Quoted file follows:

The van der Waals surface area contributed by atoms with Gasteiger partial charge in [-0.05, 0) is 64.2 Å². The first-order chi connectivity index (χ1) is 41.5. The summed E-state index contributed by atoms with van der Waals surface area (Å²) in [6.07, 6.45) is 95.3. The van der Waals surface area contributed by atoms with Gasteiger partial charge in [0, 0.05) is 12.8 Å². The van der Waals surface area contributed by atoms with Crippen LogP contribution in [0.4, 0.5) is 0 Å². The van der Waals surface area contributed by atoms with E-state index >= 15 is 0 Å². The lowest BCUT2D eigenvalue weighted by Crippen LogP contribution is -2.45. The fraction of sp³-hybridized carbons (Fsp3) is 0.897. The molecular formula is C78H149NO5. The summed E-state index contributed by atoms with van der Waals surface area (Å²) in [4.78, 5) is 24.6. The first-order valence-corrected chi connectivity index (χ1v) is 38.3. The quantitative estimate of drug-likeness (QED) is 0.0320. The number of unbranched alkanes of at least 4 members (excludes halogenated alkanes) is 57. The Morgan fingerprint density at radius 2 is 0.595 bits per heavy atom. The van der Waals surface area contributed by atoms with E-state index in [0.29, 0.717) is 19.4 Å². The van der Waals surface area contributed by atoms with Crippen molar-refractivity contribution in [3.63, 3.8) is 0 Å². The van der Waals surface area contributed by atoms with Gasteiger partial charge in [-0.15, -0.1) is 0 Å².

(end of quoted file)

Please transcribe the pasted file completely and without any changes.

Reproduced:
The van der Waals surface area contributed by atoms with Gasteiger partial charge in [-0.05, 0) is 64.2 Å². The first-order chi connectivity index (χ1) is 41.5. The summed E-state index contributed by atoms with van der Waals surface area (Å²) in [6.07, 6.45) is 95.3. The van der Waals surface area contributed by atoms with Gasteiger partial charge in [0, 0.05) is 12.8 Å². The van der Waals surface area contributed by atoms with Crippen LogP contribution in [0.4, 0.5) is 0 Å². The van der Waals surface area contributed by atoms with E-state index >= 15 is 0 Å². The lowest BCUT2D eigenvalue weighted by Crippen LogP contribution is -2.45. The fraction of sp³-hybridized carbons (Fsp3) is 0.897. The molecular formula is C78H149NO5. The summed E-state index contributed by atoms with van der Waals surface area (Å²) in [4.78, 5) is 24.6. The first-order valence-corrected chi connectivity index (χ1v) is 38.3. The quantitative estimate of drug-likeness (QED) is 0.0320. The number of unbranched alkanes of at least 4 members (excludes halogenated alkanes) is 57. The Morgan fingerprint density at radius 2 is 0.595 bits per heavy atom. The van der Waals surface area contributed by atoms with E-state index in [0.29, 0.717) is 19.4 Å². The van der Waals surface area contributed by atoms with Crippen molar-refractivity contribution in [3.63, 3.8) is 0 Å². The van der Waals surface area contributed by atoms with Gasteiger partial charge in [-0.15, -0.1) is 0 Å².